Bristol Motor Speedway is in the final stages of preparing for the Food City 500 race weekend, while Kingsport Speedway opens its racing season this Saturday afternoon.
Jerry Caldwell, BMS Executive Vice President and General Manager, spent time recently answering a variety of questions heading into the first of NASCAR’s two big weekends at the “World’s Fastest Half-Mile.”
Caldwell said that tickets sales for the Food City 500 are up compared to last year, and he credits a promotion titled, “Bruton Smith’s Big Bristol” for helping to spark more interest.
“There is always the excitement around the start of the season, and we’ve see seen a great uptick in interest,” Caldwell said. “A lot of people couldn’t believe we’re really giving away 10 Mustangs. People have been excited ever since we announced that promotion.
The race will be the first race for the new NASCAR Gen-6 car on a short track and the sport enjoyed increased television ratings for the Daytona 500, following Danica Patrick winning the pole.
“Danica is good for the sport,” Caldwell said. “She brings a different fan base and a new level of excitement. You can’t argue with her qualifying position and top 10
“With the new Gen 6 car and new drivers like Travis Pastrana and Danica that appeal to a younger demographic, there is just a lot of excitement around the sport.”
This will be the third season for the NASCAR Whelen All-American Racing Series at Kingsport Speedway since the track re-opened.
Saturday’s action includes a 60-lap Late Model Stock feature, as well as features for Street Stock (30 laps), Pure 4 (25 laps), Legends (20 laps), and Rookie Pure 4 (12 laps).
It is guaranteed there will be a new late model champion as Nate Monteith, the two-time defending champion is scheduled to be strictly a team owner for Sevierville driver Blake Jones.
For now, the late Gene Glover’s record of five track championships is safe.
Looking back through the history of the 3/8-mile concrete oval, Bluff City racer John A. Utsman is the only driver to win track championships when the track was paved and when it was a dirt track.
Notable champions over the years include Glover, a Kingsport driver who also won the 1979 NASCAR Late Model Sportsman National Championship, two-time Late Model National Champion L.D. Ottinger of Newport, who won three Kingsport titles and Jack Ingram of Asheville. Ingram, a member of the NMPA and International Motorsports Hall of Fames, was a three-time Late Model Sportsman champion and a two-time Busch Series champion.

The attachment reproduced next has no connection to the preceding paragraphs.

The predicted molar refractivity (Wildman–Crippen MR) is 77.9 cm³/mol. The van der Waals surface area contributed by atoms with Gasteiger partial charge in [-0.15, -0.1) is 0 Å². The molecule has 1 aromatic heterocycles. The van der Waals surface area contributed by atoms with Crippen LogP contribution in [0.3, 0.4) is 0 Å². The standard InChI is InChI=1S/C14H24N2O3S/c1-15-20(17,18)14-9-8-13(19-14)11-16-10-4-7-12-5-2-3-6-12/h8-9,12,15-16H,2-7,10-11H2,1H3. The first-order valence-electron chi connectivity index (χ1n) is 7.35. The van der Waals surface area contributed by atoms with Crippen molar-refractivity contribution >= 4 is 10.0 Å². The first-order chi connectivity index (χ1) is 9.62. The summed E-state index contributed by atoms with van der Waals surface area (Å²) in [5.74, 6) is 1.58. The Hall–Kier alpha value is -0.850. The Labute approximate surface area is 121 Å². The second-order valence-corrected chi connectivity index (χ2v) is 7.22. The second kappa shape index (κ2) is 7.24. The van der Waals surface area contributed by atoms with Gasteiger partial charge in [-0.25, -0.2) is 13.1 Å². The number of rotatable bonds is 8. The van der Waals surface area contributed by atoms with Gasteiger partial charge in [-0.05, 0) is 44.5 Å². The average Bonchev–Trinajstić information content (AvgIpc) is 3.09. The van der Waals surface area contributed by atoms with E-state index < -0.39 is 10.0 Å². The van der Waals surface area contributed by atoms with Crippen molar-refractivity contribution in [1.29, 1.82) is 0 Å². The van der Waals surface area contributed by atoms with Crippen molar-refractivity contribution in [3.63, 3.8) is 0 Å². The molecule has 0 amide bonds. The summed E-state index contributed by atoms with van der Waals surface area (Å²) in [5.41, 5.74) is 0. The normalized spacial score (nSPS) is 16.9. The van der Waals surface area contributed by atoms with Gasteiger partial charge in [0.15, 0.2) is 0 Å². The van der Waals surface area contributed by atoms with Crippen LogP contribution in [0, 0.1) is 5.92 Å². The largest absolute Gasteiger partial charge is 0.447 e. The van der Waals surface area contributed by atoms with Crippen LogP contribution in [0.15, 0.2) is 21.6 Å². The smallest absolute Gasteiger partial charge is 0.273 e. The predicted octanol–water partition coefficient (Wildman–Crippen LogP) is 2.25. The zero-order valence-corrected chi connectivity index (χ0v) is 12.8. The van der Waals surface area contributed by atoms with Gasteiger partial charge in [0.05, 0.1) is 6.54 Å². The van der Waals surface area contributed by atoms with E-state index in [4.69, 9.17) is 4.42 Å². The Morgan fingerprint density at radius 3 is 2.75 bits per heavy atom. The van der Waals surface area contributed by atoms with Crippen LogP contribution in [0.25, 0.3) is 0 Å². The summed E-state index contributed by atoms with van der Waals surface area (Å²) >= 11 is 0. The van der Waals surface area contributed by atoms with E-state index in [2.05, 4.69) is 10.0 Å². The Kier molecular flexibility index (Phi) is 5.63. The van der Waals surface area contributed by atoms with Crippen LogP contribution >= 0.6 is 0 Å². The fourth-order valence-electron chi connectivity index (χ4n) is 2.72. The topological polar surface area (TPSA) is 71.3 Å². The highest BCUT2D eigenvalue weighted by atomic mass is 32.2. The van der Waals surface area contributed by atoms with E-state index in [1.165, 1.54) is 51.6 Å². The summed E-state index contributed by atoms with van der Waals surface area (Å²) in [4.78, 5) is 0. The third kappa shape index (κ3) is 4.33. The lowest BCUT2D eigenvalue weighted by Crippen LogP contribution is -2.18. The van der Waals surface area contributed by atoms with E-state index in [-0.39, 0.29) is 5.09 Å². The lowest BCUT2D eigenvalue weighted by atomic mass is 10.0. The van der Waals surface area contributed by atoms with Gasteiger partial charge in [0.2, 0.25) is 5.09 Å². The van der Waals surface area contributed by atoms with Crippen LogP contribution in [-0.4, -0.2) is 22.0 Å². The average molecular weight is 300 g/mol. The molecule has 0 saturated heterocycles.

Dirt track champions at Kingsport included Mooresburg’s Scott Bloomquist, who is considered by many the greatest dirt late model driver of all-time, and Johnson City’s Dale Ball, who has gone on to win five Volunteer Speedway track championships.
For this season, Monteith’s absence opens up the field to some extent.
Johnson City driver Zeke Shell, last season’s runner-up, has to be considered a championship favorite, along with Lee Tissot, Daniel Pope II and Paul Nogradi Jr. Austin Peters and Hayden Woods can’t be counted out either after both completed outstanding rookie seasons.
In the support classes, the question is whether anyone can outrun 17-year-old Daniel Boone High School student Tyler Goodwin in the Legends division. Goodwin totally dominated the class in 2012 by recording 17 feature wins in 19 starts and easily winning the championship.
Practice will begin at 11:30 a.m. Qualifying is set for 1 p.m. and racing is scheduled to begin at 2:30 p.m.
Adult grandstand admission $10, with kids 12-and-under admitted free.
Muddy Creek Raceway held its opener for the Thor United States Mega Series this past weekend.
Johnson City rider Adam Britt outran a field which included Illinois rider Michael Norris to win the featured 450 Pro Class.
Norris won the 250 Pro division with Ohio rider Blain Brown taking the runner-up spot.